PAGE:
function and are tasked with determining whether a witness is qualified to provide an expert
opinion on the issue at hand, whether the opinion is based on reliable data and methodology, and
whether the testimony is relevant and will assist the trier of fact. Nimely v. City of N.Y., 414 F.3d
381, 396-97 (2d Cir. 2005). The inquiry envisioned by Rule 702 is a flexible one and must be
tied to the facts of a particular case. Kumho Tire Co. v. Carmichael, 526 U.S. 137, 150-153
(1999). In this context, the law grants the district court broad latitude “to ensure that the
courtroom door remains closed to junk science while admitting reliable expert testimony that
will assist the trier of fact.” Amorgianos v. Nat’l R.R. Passenger Corp., 303 F.3d 256, 265 (2d
Cir. 2002); Stagl v. Delta Air Lines, Inc., 117 F.3d 76, 81 (2d Cir. 1997) (“The admission and
qualification of experts pursuant to Federal Rule of Evidence 702 is in the broad discretion of the
Here, Dr. Meggs intends to testify that Mr. Coene was exposed to toxic dust while
performing the SLS process at Kodak and that such exposure caused him to contract silicosis or
some other form of pneumoconiosis. 3M argues that Dr. Meggs’s proffered testimony should be
excluded for two reasons: (1) Dr. Meggs is not qualified to provide an expert opinion regarding
whether the SLS process exposed Mr. Coene to toxic dust, and (2) Dr. Meggs’s testimony is
unreliable. The Court will address those arguments in turn.
Under Rule 702, a witness may be qualified to render expert testimony in any one of the
following five ways: knowledge, skill, experience, training, or education. Fed. R. Evid. 702.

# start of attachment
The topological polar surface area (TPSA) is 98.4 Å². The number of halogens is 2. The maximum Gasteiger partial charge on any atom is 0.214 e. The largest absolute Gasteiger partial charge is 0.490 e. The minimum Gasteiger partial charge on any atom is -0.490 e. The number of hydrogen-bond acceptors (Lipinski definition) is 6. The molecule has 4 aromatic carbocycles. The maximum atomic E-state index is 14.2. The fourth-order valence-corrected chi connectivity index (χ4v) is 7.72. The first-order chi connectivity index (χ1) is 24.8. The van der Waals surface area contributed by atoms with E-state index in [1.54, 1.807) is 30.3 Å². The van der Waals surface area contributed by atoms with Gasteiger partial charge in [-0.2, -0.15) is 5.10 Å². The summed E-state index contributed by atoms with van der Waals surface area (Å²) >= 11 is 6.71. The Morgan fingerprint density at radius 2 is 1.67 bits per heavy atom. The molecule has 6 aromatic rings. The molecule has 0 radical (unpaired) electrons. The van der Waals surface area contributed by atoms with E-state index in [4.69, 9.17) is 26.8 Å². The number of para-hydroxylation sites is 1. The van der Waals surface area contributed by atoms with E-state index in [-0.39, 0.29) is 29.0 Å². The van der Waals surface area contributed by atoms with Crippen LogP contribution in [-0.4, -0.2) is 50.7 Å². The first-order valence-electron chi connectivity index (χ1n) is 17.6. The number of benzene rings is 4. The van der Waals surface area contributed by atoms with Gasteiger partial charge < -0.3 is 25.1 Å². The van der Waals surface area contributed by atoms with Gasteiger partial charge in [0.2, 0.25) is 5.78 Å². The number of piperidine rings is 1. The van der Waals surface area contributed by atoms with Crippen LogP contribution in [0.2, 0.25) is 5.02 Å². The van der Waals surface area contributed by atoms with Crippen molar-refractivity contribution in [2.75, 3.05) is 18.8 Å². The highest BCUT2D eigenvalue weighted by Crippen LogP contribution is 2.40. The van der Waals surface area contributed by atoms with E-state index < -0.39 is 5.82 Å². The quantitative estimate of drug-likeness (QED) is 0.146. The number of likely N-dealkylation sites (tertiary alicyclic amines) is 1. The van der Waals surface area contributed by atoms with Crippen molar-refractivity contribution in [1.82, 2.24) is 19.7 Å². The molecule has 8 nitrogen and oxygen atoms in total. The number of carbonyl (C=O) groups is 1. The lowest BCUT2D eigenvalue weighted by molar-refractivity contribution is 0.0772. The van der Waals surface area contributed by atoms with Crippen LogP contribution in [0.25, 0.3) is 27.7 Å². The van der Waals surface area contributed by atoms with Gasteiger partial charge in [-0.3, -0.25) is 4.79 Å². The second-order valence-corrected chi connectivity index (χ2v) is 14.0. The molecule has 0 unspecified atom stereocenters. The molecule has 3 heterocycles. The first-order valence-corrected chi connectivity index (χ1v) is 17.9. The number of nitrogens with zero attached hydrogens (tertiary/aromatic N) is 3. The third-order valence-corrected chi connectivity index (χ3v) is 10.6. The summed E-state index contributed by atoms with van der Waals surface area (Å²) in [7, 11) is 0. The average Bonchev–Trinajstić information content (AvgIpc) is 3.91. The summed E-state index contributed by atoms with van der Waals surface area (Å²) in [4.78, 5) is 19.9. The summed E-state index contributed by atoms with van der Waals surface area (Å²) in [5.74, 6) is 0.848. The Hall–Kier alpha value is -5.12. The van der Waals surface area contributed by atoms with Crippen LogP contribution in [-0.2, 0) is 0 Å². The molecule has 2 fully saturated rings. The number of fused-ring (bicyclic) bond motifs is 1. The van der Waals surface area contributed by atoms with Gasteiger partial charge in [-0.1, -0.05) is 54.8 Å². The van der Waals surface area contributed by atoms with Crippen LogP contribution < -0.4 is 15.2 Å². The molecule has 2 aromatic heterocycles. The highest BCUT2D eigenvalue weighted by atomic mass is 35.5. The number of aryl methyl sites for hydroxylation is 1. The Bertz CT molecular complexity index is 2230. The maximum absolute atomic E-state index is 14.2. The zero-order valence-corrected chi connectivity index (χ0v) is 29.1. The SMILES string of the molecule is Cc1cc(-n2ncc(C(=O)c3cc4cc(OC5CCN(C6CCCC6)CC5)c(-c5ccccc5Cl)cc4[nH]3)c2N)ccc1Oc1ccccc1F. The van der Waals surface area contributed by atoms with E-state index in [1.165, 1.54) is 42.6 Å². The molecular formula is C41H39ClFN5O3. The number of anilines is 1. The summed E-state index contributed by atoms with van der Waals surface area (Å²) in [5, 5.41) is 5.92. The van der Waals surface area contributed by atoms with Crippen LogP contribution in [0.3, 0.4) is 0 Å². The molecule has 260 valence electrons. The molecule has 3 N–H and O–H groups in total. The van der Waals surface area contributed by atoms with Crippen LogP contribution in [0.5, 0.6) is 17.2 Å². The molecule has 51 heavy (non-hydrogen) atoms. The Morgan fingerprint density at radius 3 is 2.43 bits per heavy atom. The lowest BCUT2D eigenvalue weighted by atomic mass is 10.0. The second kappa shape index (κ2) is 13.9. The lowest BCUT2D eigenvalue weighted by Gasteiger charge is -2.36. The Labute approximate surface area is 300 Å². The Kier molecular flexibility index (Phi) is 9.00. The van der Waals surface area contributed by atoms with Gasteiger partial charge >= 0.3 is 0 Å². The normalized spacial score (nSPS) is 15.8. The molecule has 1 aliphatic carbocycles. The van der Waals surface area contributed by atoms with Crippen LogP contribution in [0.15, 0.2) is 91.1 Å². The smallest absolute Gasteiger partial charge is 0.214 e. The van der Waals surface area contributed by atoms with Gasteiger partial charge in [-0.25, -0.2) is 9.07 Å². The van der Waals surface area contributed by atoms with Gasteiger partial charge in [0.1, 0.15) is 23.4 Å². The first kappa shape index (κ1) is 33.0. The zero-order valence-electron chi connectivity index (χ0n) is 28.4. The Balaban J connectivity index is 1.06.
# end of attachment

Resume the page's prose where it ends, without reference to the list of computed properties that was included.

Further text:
Given this liberal standard, the test for exclusion is a strict one. Sullivan v. Ford Motor Co., No.
97-CV-0593, 2000 WL 343777, at *4-5 (S.D.N.Y. Mar. 31, 2000) (quoting Thomas J. Kline, Inc.
v. Lorillard, Inc., 878 F.2d 791, 799 (4th Cir. 1989)). Although an expert witness should not be
permitted to stray beyond the “reasonable confines” of his or her expertise to render an opinion
on an entirely different field or discipline, see, e.g., Morritt v. Stryker Corp., 973 F. Supp. 2d
177, 188 (E.D.N.Y. 2013), a witness is not disqualified simply because he or she lacks
specialized expertise that is narrowly tailored to the product or process at issue. Nisanov v. Black
& Decker (U.S.) Inc., No. 05-CV-5911, 2008 WL 906708, at *3 (E.D.N.Y. Apr. 3, 2008);
McCullock v. H.B. Fuller Co., 61 F.3d 1038, 1043 (2d Cir. 1995) (requiring specialization would
be “an unwarranted expansion of the gatekeeper role announced in Daubert”); see also Canino v.
HRP, Inc., 105 F. Supp. 2d 21, 27 (N.D.N.Y. 2000); In re Zyprexa Prod. Liab. Litig., 489 F.
Supp. 2d 230, 282 (E.D.N.Y. 2007) (citing Stagl, 117 F.3d at 80); Davids v. Novartis Pharm.
Corp., 857 F. Supp. 2d 267, 277 (E.D.N.Y. 2012) (“In a product liability action, an expert
witness is not strictly confined to his area of practice, but may testify concerning related
applications; a lack of specialization affects the weight of the opinion, not its admissibility.”)
(quoting Rupolo v. Oshkosh Truck Corp., 749 F. Supp. 2d 31, 37 (E.D.N.Y. 2010)).
After reviewing Dr. Meggs’s expert reports, CV, and deposition testimony, the Court
concludes that Dr. Meggs is well qualified to render an expert opinion in this case. Dr. Meggs is
a licensed medical doctor and board-certified toxicologist with both a B.S. and a Ph.D. in
physics. As noted in a previous decision in this case, toxicology is “the science of poisons.”
Coene v. 3M Co., 303 F.R.D. 32, 55 (W.D.N.Y. 2014) (quoting Mancuso v. Consol. Edison Co.
of N.Y., 967 F. Supp. 1437, 1445 (S.D.N.Y. 1997)).
In toxic tort cases, toxicologists are
routinely called upon to assist the fact-finder in evaluating “the causal probability that an adverse
event with potentially many causes is caused by a specific agent.” Id. (quoting Federal Judicial
Center, Reference Manual on Scientific Evidence 635 (3d ed. 2011)). “Typically, the basis of a